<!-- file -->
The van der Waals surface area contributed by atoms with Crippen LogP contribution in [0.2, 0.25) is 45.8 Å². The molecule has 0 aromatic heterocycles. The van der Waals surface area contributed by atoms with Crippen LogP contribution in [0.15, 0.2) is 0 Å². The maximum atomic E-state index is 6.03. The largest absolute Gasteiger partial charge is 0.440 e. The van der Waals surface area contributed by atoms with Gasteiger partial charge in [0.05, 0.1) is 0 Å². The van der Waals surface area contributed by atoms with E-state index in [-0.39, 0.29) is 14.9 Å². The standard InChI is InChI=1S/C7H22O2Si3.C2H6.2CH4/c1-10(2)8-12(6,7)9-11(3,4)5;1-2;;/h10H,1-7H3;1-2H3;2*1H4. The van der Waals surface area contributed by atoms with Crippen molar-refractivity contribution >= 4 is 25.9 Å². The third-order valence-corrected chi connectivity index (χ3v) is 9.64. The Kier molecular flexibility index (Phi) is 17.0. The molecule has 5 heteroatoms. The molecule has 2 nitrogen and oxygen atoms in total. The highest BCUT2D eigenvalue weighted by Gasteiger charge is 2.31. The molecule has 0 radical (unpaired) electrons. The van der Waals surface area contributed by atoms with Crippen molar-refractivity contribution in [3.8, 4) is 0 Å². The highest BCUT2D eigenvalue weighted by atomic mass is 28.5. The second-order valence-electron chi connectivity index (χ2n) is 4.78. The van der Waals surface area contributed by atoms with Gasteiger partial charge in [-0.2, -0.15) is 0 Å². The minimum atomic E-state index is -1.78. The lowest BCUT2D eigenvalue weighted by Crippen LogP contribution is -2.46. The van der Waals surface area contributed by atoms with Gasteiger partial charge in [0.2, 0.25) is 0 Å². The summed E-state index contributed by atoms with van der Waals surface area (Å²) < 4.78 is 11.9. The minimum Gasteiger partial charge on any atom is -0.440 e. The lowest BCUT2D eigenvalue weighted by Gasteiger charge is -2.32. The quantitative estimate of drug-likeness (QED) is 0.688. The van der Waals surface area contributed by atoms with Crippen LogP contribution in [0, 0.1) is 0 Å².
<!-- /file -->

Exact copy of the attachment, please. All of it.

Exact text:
The van der Waals surface area contributed by atoms with Crippen LogP contribution in [0.2, 0.25) is 45.8 Å². The molecule has 0 aromatic heterocycles. The van der Waals surface area contributed by atoms with Crippen LogP contribution in [0.15, 0.2) is 0 Å². The maximum atomic E-state index is 6.03. The largest absolute Gasteiger partial charge is 0.440 e. The van der Waals surface area contributed by atoms with Gasteiger partial charge in [0.05, 0.1) is 0 Å². The van der Waals surface area contributed by atoms with E-state index in [-0.39, 0.29) is 14.9 Å². The standard InChI is InChI=1S/C7H22O2Si3.C2H6.2CH4/c1-10(2)8-12(6,7)9-11(3,4)5;1-2;;/h10H,1-7H3;1-2H3;2*1H4. The van der Waals surface area contributed by atoms with Crippen molar-refractivity contribution >= 4 is 25.9 Å². The third-order valence-corrected chi connectivity index (χ3v) is 9.64. The Kier molecular flexibility index (Phi) is 17.0. The molecule has 5 heteroatoms. The molecule has 2 nitrogen and oxygen atoms in total. The highest BCUT2D eigenvalue weighted by Gasteiger charge is 2.31. The molecule has 0 radical (unpaired) electrons. The van der Waals surface area contributed by atoms with Crippen molar-refractivity contribution in [3.8, 4) is 0 Å². The highest BCUT2D eigenvalue weighted by atomic mass is 28.5. The second-order valence-electron chi connectivity index (χ2n) is 4.78. The van der Waals surface area contributed by atoms with Gasteiger partial charge in [-0.2, -0.15) is 0 Å². The minimum atomic E-state index is -1.78. The lowest BCUT2D eigenvalue weighted by Crippen LogP contribution is -2.46. The van der Waals surface area contributed by atoms with Gasteiger partial charge in [0.2, 0.25) is 0 Å². The summed E-state index contributed by atoms with van der Waals surface area (Å²) < 4.78 is 11.9. The minimum Gasteiger partial charge on any atom is -0.440 e. The lowest BCUT2D eigenvalue weighted by Gasteiger charge is -2.32. The quantitative estimate of drug-likeness (QED) is 0.688. The van der Waals surface area contributed by atoms with Crippen LogP contribution in [0, 0.1) is 0 Å².